What Happens If I Fall in a Nursing Home?
Falls are by far the most common nursing home injury. Almost two-thirds of nursing home residents fall at least once, and frequently, these falls cause serious injuries.
Many older adults have pre-existing conditions, such as injuries due to a previous fall, which make them more vulnerable to injury. Full compensating is usually available in these situations. Facility owners must take victims as they find them. They cannot profit because the victim happens to have an eggshell skull or another condition.
If a Brandon personal injury attorney establishes legal duty and knowledge of the hazard, as outlined below, compensation could include money for economic losses, such as medical bills, and noneconomic losses, such as pain and suffering.
Nursing home owners are responsible for fall injuries if they owed the victim a legal duty. Florida law classifies duty in premises liability claims according to the relationship between the owner and the victim. “Premises liability” is an umbrella term for injuries like slip-and-falls, dog bites, and swimming pool drownings which occur on someone else’s property.
- Nursing Home Residents: These individuals are invitees. They have express or implied permission to be on the land, and their presence benefits the owner. In this case, that benefit is financial. If the victim was an invitee, the owner had a duty of reasonable care.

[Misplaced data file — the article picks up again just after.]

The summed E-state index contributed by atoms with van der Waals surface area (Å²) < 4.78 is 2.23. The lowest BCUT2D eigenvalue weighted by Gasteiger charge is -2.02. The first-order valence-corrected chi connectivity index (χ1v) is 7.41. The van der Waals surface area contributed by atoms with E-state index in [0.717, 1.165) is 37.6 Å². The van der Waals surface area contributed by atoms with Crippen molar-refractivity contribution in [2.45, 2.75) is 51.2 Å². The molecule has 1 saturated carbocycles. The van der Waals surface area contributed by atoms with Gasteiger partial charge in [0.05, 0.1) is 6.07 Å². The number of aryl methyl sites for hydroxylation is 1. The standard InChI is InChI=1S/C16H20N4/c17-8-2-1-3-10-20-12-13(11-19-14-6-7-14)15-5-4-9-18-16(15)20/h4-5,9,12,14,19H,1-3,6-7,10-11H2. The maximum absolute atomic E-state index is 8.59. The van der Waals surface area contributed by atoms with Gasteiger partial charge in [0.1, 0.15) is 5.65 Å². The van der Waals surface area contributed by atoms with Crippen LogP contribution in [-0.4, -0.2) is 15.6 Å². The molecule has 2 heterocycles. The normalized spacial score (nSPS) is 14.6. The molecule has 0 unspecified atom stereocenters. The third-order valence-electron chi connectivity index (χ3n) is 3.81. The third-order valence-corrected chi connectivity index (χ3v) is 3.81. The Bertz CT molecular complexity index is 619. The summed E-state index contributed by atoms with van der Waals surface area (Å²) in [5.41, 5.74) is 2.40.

- Nursing Home Visitors: Arguably, these individuals are invitees as well. They have permission to be on the land. And, their presence benefits the owner. Nursing home visitors make nursing home residents happier, and that benefits the owner. The duty of reasonable care means the owner must ensure the property is safe and frequently inspect it to make sure it remains safe.
Alternatively, nursing home visitors might be licensees. These people have permission to be on the land, but there is no benefit. As a result, owners only owe licensees a duty to warn about latent (hidden) defects.
Duty is usually a question of law for the judge. Knowledge is usually a question of fact for the jury. To establish knowledge, victims can use either:
- Direct Evidence: Smoking guns like restroom cleaning reports or floor hazard reports usually surface during the discovery phase.
- Circumstantial Evidence: Alternatively, victims can use the time-notice rule to establish constructive knowledge (should have known). Think about a banana peel on the floor. If the peel was yellow, it probably just fell, so knowledge does not attach. But if it was black, it had probably been on the floor for awhile, and an employee should have picked it up.
Victims must establish either actual or constructive knowledge by a preponderance of the evidence (more likely than not).
Insurance Company Defenses
Assumption of the risk and an open and obvious hazard are probably the two leading insurance company defenses in fall injury claims.
If there was a “wet floor” or other warning sign in the area, the assumption of the risk defense is easier to prove. Owners are not liable for damages if the victim voluntarily assumed a known risk. Open and obvious is a similar doctrine. Owners are not liable in these situations. Examples of open and obvious hazards include large cracks on walkways and colored liquid spills.
These defenses often do not apply in nursing home fall claims. Many older people have Age-related Macular Degeneration. AMD impairs straight-ahead visions. So, what is open and obvious to one person might be hidden in the nursing home context, especially if the lighting is poor.
Connect with Assertive Attorneys
Nursing home fall victims might be entitled to substantial compensation. For a free consultation with an experienced personal injury lawyer in Brandon, contact Reed & Reed, Attorneys at Law. We have four area offices (St. Petersburg, Lakeland, Tampa, and Clearwater).